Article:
Skip to content
Switch branches/tags

Latest commit


Failed to load latest commit information.
Latest commit message
Commit time

Tourist for Visual Studio Code

What's all this about?

Tourist is a new approach to documentation that allows programmers to explain low-level technical details of a system while simultaneously providing the context of how those details fit into the broader architecture. It lets programmers document code in the same way that they would explain it in person: by walking the consumer step-by-step through the important parts of a codebase.

A tour is a series of locations throughout a codebase, along with accompanying prose that explains the importance each location in turn.

A maintainer of a project can more effectively introduce newcomers to the project by setting up one or more tours for the codebase that highlight the relevant functional components. A person implementing a complex feature or workflow can use a tour to solicit feedback from other people who are familiar to the codebase, but not that particular logical flow.

Getting Started

To create a new tour, start off by creating a separate directory (versioned with git if desired) that will hold your tours. You can use this to keep track of lots of tours of lots of codebases at once.

From the command palette (CTRL-SHIFT-P by default), run Tourist: Create a new tour. Give the tour a name, and save the file in your tour directory.

Now, you can go from file to file, adding tour stops by right clicking on lines in code and selecting "Add a tour stop" from the context menu. Once you create a stop, you can add a markdown body.

Opening a Tour from Someone Else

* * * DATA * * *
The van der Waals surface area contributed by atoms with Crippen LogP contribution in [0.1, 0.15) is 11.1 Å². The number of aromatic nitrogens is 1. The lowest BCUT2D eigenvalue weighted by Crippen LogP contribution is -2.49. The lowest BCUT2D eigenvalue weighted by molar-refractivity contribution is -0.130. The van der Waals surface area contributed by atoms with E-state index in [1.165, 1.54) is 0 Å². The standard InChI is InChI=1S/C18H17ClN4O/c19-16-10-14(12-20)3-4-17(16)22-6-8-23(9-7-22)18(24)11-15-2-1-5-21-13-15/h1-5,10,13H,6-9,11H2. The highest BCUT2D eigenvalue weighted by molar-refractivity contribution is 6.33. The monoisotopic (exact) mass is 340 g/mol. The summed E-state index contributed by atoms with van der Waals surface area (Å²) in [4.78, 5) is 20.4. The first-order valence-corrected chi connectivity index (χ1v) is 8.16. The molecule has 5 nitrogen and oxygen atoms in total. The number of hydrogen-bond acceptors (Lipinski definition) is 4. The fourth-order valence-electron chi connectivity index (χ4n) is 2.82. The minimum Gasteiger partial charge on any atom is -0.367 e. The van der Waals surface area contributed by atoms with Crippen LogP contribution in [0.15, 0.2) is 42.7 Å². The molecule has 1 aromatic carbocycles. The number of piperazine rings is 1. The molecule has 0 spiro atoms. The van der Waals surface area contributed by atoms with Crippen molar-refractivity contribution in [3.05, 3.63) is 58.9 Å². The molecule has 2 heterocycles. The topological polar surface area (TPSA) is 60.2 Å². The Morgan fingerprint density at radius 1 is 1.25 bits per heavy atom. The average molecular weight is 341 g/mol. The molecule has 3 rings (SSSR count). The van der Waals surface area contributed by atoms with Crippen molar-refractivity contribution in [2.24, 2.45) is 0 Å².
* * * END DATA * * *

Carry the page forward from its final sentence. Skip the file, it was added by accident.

If someone else provides you with a tour, there are a couple of steps that you need to take before you'll be able to actually view the tour.

First, make sure you have any repositories that the tour visits checked out on your machine via git. For example, if the tour touches tourist-doc/tourist-core and tourist-doc/tourist-vscode, make sure you have both checked out locally.

Then, run Tourist: Map a name to a repository from the command palette and show tourist where you put each repository on your system. By convention, the tour file will use the plain repository name (e.g. tourist-core for tourist-doc/tourist-core) but you may want to check the repositories section of the .tour file just to be sure.

Now you can run Tourist: Start a tour to view the tour!

Optionally, you can also turn on "Read-only Mode" by unchecking "Show Edit Controls" in the tourist user settings.


This project is a Visual Studio Code plugin. Make sure you have npm on your system, then run

npm install

After that, simply open the top-level directory in VSCode and run the debugger.

A new editor window should open with the Tourist extension running!